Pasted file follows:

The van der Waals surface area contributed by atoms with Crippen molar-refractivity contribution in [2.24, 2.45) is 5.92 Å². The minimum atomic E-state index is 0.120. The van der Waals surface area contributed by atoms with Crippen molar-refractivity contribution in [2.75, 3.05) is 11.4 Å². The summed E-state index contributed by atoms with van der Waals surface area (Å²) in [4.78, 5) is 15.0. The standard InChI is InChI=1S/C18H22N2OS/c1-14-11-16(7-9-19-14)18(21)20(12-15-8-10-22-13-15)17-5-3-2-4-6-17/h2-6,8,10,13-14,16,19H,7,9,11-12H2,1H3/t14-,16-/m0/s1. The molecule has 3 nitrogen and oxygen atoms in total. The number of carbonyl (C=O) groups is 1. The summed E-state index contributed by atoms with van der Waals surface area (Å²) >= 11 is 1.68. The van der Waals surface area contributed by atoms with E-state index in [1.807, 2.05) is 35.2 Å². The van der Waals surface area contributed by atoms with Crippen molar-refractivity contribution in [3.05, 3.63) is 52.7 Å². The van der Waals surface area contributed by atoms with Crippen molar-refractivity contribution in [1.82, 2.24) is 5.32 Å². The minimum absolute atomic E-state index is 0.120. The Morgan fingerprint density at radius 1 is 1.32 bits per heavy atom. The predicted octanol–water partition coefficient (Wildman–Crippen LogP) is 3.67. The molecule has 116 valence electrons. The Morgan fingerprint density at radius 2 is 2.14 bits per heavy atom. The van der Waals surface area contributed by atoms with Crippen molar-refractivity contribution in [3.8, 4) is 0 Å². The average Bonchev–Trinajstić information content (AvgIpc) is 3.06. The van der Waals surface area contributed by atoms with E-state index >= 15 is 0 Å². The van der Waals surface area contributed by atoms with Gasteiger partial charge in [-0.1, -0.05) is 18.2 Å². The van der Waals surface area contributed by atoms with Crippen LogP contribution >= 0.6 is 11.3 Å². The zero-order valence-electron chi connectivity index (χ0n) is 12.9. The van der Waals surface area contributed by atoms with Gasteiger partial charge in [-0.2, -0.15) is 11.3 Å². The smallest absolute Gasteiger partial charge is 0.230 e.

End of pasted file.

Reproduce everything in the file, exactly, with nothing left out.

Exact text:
The van der Waals surface area contributed by atoms with Crippen molar-refractivity contribution in [2.24, 2.45) is 5.92 Å². The minimum atomic E-state index is 0.120. The van der Waals surface area contributed by atoms with Crippen molar-refractivity contribution in [2.75, 3.05) is 11.4 Å². The summed E-state index contributed by atoms with van der Waals surface area (Å²) in [4.78, 5) is 15.0. The standard InChI is InChI=1S/C18H22N2OS/c1-14-11-16(7-9-19-14)18(21)20(12-15-8-10-22-13-15)17-5-3-2-4-6-17/h2-6,8,10,13-14,16,19H,7,9,11-12H2,1H3/t14-,16-/m0/s1. The molecule has 3 nitrogen and oxygen atoms in total. The number of carbonyl (C=O) groups is 1. The summed E-state index contributed by atoms with van der Waals surface area (Å²) >= 11 is 1.68. The van der Waals surface area contributed by atoms with E-state index in [1.807, 2.05) is 35.2 Å². The van der Waals surface area contributed by atoms with Crippen molar-refractivity contribution in [3.05, 3.63) is 52.7 Å². The van der Waals surface area contributed by atoms with Crippen molar-refractivity contribution in [1.82, 2.24) is 5.32 Å². The minimum absolute atomic E-state index is 0.120. The Morgan fingerprint density at radius 1 is 1.32 bits per heavy atom. The predicted octanol–water partition coefficient (Wildman–Crippen LogP) is 3.67. The molecule has 116 valence electrons. The Morgan fingerprint density at radius 2 is 2.14 bits per heavy atom. The van der Waals surface area contributed by atoms with Crippen molar-refractivity contribution in [3.8, 4) is 0 Å². The average Bonchev–Trinajstić information content (AvgIpc) is 3.06. The van der Waals surface area contributed by atoms with E-state index >= 15 is 0 Å². The van der Waals surface area contributed by atoms with Gasteiger partial charge in [-0.1, -0.05) is 18.2 Å². The van der Waals surface area contributed by atoms with Crippen LogP contribution >= 0.6 is 11.3 Å². The zero-order valence-electron chi connectivity index (χ0n) is 12.9. The van der Waals surface area contributed by atoms with Gasteiger partial charge in [-0.2, -0.15) is 11.3 Å². The smallest absolute Gasteiger partial charge is 0.230 e.